For further explanation, FIG. 9 sets forth a flow chart illustrating an additional example method of space reporting in a storage system (900) according to embodiments of the present disclosure. Although depicted in less detail, the storage system (900) depicted in FIG. 9 may be similar to the storage systems described above with reference to FIGS. 1-3. As such, the storage system (900) depicted in FIG. 9 may include a plurality of storage devices (922, 924, 926) such as a plurality of SSDs, as well as other components such as one or more storage array controllers, NVRAM storage devices, data communications apparatus such as a midplane, and so on.

The example method depicted in FIG. 9 includes determining (902), for one or more system-visible objects in the storage system (900), an amount of physical space (904) consumed by each system-visible object and an amount of logical space (906) consumed by each system-visible object. Determining (902) the amount of physical space (904) consumed by each system-visible object and the amount of logical space (906) consumed by each system-visible object may be carried out, for example, by examining information generated by an extent summary module, by a space measurement module, or by one or more other modules in the storage system. In such an example, one or more of the modules in the storage system may be configured to maintain one or more data structures such as one or more tables that include information for each data object that is written to the storage system. The information for each data object that is written to the storage system may be created when the data object is first written to the storage system and may be updated as the data object is removed from the storage system, as the physical size of the data object changes in response to the application of data reduction techniques (e.g., deduplication, compression), and so on.

The example method depicted in FIG. 9 includes identifying (908), for each of the one or more system-visible objects in the storage system (900), one or more user-visible objects that reference the system-visible object. In the example method depicted in FIG. 9, identifying (908) one or more user-visible objects that reference the system-visible object may be carried out, for example, by a space rollup module or other module in the storage system (900). Identifying (908) one or more user-visible objects that reference the system-visible object may be carried out, for example, by traversing a data structure such as the graph representing data stored in the storage system (900) that is depicted in FIG. 4. In such an example, a space rollup module or other module in the storage system (900) may traverse the graph representing data stored in the storage system (900) that is depicted in FIG. 4 by starting at a node in the top of the graph that represents a user-visible object and following, level-by-level, links in lower levels of the graph to identify all system-visible objects that are referenced by the user-visible object.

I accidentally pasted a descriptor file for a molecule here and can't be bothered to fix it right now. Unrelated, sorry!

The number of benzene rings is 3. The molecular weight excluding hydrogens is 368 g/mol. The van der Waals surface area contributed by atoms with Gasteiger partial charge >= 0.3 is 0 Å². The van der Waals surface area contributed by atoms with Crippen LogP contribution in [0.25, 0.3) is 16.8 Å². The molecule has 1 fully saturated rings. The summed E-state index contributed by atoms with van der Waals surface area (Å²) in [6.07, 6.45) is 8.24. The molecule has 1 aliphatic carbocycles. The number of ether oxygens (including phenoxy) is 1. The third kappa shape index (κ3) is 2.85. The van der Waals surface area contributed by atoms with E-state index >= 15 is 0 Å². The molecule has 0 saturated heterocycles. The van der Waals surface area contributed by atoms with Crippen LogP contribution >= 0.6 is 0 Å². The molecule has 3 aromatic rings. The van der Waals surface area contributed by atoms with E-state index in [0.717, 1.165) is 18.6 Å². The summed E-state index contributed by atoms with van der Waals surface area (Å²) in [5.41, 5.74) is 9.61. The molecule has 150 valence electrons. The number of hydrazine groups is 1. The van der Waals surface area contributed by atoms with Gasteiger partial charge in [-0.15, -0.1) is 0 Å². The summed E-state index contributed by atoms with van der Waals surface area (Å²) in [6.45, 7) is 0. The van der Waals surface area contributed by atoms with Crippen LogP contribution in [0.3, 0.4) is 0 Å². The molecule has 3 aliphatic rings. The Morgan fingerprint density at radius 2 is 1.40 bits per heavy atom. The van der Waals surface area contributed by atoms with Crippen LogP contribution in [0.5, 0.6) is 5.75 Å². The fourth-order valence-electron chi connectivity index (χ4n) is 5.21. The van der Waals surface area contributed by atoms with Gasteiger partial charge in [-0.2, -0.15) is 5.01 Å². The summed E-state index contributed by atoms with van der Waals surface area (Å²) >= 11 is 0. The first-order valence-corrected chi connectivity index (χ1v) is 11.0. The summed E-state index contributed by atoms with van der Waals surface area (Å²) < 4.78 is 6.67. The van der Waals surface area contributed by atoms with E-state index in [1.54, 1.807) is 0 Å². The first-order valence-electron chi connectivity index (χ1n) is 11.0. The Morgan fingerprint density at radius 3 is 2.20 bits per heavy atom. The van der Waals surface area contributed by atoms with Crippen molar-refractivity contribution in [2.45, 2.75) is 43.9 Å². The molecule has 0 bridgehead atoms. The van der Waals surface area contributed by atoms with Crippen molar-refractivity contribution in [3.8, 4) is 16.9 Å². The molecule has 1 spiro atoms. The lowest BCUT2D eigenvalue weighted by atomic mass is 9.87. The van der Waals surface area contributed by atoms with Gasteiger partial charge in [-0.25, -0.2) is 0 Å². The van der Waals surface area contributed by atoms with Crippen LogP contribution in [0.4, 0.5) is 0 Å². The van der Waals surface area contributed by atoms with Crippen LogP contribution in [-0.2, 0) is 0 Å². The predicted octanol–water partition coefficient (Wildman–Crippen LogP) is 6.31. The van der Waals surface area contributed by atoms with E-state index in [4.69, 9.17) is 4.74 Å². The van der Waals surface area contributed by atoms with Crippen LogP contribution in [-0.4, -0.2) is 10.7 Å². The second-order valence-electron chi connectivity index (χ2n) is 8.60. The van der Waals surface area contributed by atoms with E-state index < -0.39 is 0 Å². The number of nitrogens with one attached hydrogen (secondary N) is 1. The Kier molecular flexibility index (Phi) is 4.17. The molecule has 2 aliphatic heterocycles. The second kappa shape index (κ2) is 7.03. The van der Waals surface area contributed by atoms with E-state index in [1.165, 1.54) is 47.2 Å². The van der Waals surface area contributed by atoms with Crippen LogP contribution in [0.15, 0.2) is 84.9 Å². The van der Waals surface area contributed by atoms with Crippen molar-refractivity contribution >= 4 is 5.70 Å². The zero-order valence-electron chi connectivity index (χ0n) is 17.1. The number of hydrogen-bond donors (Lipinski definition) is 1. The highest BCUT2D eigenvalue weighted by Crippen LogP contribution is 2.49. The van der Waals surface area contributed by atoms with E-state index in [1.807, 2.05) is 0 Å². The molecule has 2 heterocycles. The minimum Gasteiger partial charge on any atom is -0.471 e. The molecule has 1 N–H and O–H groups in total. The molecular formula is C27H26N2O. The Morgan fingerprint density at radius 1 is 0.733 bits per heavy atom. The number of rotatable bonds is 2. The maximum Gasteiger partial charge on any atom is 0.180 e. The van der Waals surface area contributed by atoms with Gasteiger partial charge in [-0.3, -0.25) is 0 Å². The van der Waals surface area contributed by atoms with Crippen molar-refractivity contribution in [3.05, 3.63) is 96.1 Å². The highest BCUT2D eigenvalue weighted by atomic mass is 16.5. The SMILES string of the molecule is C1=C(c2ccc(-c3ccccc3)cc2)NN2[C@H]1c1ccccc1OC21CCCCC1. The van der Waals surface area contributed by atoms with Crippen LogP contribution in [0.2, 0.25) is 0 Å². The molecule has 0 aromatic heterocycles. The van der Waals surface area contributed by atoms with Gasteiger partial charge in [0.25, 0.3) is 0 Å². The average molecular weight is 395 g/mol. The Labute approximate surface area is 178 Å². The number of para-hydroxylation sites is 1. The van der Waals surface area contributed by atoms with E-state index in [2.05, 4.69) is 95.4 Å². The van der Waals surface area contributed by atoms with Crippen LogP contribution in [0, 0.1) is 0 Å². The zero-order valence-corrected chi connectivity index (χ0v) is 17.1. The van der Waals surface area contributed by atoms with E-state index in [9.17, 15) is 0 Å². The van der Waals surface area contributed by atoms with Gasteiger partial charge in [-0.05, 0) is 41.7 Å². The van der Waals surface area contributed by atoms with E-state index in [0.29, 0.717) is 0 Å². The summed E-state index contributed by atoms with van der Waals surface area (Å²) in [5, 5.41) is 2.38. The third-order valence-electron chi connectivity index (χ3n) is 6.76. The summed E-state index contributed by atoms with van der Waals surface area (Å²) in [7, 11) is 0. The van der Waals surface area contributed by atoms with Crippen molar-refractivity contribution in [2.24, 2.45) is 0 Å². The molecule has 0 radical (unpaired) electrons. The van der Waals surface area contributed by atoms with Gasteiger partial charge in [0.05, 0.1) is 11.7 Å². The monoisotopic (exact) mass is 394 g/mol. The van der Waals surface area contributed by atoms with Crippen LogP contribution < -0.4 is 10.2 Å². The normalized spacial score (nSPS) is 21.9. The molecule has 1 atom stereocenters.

As an example of identifying (908) one or more user-visible objects that reference a particular system-visible object, the space rollup module or other module in the storage system (900) may traverse the graph representing data stored in the storage system (900) that is depicted in FIG. 4 in an effort to identify (908) one or more user-visible objects that reference a particular extent (438 of FIG. 4). For example, the space rollup module or other module in the storage system (900) may traverse the graph by starting at the first snapshot (404 of FIG. 4). Traversing the graph reveals that the first snapshot (404 of FIG. 4) references a medium (412 of FIG. 4), which references an additional medium (422 of FIG. 4), which references the particular extent (438 of FIG. 4). As such, a user-visible object in the form of the first snapshot (404 of FIG. 4) is identified (908) as referencing the particular extent (438 of FIG. 4). The space rollup module or other module in the storage system (900) may also traverse the graph by starting at the second volume (406 of FIG. 4). Traversing the graph reveals that the second volume (406 of FIG. 4) references a medium (414 of FIG. 4), which references an additional medium (424 of FIG. 4), which references the particular extent (438 of FIG. 4). As such, a user-visible object in the form of the second volume (406 of FIG. 4) is also identified (908) as referencing the particular extent (438 of FIG. 4). Readers will appreciate that by traversing the graph for each of the user-visible objects, all user-visible objects that reference a particular system-visible object may be identified (908).